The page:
Accessibility for all vs. for people with disabilities
One debate that comes up over and over again, just like the HTML vs. XHTML debate, is the “accessibility is for everyone” vs. “accessibility is for people with disabilities” debate. I have taken part in one or two such debates myself, but it always feels a bit strange to argue against people who are essentially fighting for the same thing I am – trying to make the Web easier to access and use for everybody.
Gez Lemon and Mike Cherim are in different camps in this debate and have co-written an article for Accessitess.org in an attempt to end the pointless fighting. In the article, titled The Great Accessibility Camp-Out (comments can be posted on Mike’s blog in Re: The Great Accessibility Camp-Out), Gez and Mike explain how most people in their respective camps view Web accessibility. The idea is not to try to change anyone’s mind, but to make each camp understand and respect the other camp’s opinion.
It’s a good initiative as this occasional arguing (which can get quite heated) only drains energy and scares off talented and dedicated people. And it honestly turns me off as well.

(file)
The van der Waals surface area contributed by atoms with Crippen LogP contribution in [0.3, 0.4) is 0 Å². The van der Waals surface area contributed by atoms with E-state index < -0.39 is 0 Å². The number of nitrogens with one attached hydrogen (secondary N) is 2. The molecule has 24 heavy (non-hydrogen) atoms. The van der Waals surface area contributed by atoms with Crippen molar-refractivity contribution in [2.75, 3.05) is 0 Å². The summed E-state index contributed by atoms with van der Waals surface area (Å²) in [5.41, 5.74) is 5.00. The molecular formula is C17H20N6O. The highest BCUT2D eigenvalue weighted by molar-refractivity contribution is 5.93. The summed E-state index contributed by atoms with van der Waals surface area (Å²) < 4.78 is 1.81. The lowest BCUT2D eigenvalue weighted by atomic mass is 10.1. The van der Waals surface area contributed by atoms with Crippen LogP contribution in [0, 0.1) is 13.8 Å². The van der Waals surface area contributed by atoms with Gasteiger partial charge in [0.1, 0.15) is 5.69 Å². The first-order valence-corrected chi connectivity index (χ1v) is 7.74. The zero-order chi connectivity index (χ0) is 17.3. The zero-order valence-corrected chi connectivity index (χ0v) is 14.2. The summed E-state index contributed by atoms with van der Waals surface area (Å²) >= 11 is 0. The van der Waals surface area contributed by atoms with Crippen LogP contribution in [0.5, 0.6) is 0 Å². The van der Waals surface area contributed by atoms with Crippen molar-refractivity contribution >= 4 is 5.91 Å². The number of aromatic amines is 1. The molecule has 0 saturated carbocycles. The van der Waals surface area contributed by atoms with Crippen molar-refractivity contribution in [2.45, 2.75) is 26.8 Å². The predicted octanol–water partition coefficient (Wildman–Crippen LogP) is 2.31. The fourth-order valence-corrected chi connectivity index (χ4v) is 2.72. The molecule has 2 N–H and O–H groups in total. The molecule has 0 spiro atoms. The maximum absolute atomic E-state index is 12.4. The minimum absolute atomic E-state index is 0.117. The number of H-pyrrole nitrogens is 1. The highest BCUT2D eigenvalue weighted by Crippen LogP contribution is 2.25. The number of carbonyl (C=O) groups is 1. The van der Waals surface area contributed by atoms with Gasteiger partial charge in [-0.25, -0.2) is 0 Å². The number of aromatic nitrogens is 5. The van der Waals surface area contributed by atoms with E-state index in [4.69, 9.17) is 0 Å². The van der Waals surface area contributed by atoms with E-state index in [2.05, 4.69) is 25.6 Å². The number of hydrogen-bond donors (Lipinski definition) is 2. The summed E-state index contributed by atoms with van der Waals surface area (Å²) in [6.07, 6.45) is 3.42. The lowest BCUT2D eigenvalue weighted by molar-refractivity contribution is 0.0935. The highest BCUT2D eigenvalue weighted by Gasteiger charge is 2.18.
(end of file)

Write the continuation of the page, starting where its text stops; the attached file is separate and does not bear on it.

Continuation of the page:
As for which camp I am in, I think most regular readers will correctly put me in the “accessibility is for everyone” camp (Camp 1 in the article). Fighting for a Web where people can access information without being forced to use a mouse to operate Internet Explorer on a desktop PC running a Windows operating system with broadband Internet access is what got me interested in accessibility to begin with.
I do recognise that the W3C’s definition of Web accessibility is “to help make the Web accessible to people with disabilities”. So yes, you could say that I and anybody else who try their hardest to make the Web usable for all should not be allowed to use the phrase “Web accessibility”.
However, strictly following the W3C’s definition of what Web accessibility is would make it harder for me to make people (clients, other Web developers and designers) understand how accessibility benefits everyone.
Every now and then I hold workshops on Web standards and accessibility for Web developers, and as soon as I mention the word “disability”, people tend to start inspecting their finger nails very carefully or look uncomfortable. I find that talking about accessibility for everyone, disabled or not, makes people relax a little and start listening.
I also fail to see how advocating that websites are built to be accessible for all people could possibly hurt anyone. To me “everybody” includes people with disabilities.
In the end, the result is the same. So let’s stop this pointless arguing and help each other make the Web a better place.
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